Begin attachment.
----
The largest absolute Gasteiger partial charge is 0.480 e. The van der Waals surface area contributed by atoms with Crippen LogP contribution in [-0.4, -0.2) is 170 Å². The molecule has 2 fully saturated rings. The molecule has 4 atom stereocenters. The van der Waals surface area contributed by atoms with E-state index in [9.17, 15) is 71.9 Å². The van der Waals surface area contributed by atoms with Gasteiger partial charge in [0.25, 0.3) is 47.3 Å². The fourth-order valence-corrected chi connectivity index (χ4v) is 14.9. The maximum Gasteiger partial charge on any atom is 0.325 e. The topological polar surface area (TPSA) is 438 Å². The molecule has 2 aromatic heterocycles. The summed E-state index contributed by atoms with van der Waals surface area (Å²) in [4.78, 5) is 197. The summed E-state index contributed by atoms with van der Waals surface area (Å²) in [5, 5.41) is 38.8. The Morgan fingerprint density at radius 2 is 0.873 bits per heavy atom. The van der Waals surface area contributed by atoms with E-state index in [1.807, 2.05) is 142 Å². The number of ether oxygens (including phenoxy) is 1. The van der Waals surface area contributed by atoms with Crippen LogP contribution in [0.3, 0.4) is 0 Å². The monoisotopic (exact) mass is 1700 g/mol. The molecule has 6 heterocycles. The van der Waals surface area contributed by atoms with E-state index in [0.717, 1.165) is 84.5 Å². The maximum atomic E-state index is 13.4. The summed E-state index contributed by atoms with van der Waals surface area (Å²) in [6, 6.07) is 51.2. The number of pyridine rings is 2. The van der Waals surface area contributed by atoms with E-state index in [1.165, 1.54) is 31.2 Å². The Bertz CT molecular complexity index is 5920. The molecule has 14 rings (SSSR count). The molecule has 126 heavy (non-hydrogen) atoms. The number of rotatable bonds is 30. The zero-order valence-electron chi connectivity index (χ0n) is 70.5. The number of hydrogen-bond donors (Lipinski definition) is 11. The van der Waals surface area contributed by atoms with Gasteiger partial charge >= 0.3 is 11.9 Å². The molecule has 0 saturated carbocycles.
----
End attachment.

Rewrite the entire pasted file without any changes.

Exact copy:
The largest absolute Gasteiger partial charge is 0.480 e. The van der Waals surface area contributed by atoms with Crippen LogP contribution in [-0.4, -0.2) is 170 Å². The molecule has 2 fully saturated rings. The molecule has 4 atom stereocenters. The van der Waals surface area contributed by atoms with E-state index in [9.17, 15) is 71.9 Å². The van der Waals surface area contributed by atoms with Gasteiger partial charge in [0.25, 0.3) is 47.3 Å². The fourth-order valence-corrected chi connectivity index (χ4v) is 14.9. The maximum Gasteiger partial charge on any atom is 0.325 e. The topological polar surface area (TPSA) is 438 Å². The molecule has 2 aromatic heterocycles. The summed E-state index contributed by atoms with van der Waals surface area (Å²) in [4.78, 5) is 197. The summed E-state index contributed by atoms with van der Waals surface area (Å²) in [5, 5.41) is 38.8. The Morgan fingerprint density at radius 2 is 0.873 bits per heavy atom. The van der Waals surface area contributed by atoms with E-state index in [1.807, 2.05) is 142 Å². The number of ether oxygens (including phenoxy) is 1. The van der Waals surface area contributed by atoms with Crippen LogP contribution in [0.3, 0.4) is 0 Å². The monoisotopic (exact) mass is 1700 g/mol. The molecule has 6 heterocycles. The van der Waals surface area contributed by atoms with E-state index in [0.717, 1.165) is 84.5 Å². The maximum atomic E-state index is 13.4. The summed E-state index contributed by atoms with van der Waals surface area (Å²) in [6, 6.07) is 51.2. The number of pyridine rings is 2. The van der Waals surface area contributed by atoms with E-state index in [1.165, 1.54) is 31.2 Å². The Bertz CT molecular complexity index is 5920. The molecule has 14 rings (SSSR count). The molecule has 126 heavy (non-hydrogen) atoms. The number of rotatable bonds is 30. The zero-order valence-electron chi connectivity index (χ0n) is 70.5. The number of hydrogen-bond donors (Lipinski definition) is 11. The van der Waals surface area contributed by atoms with Gasteiger partial charge >= 0.3 is 11.9 Å². The molecule has 0 saturated carbocycles.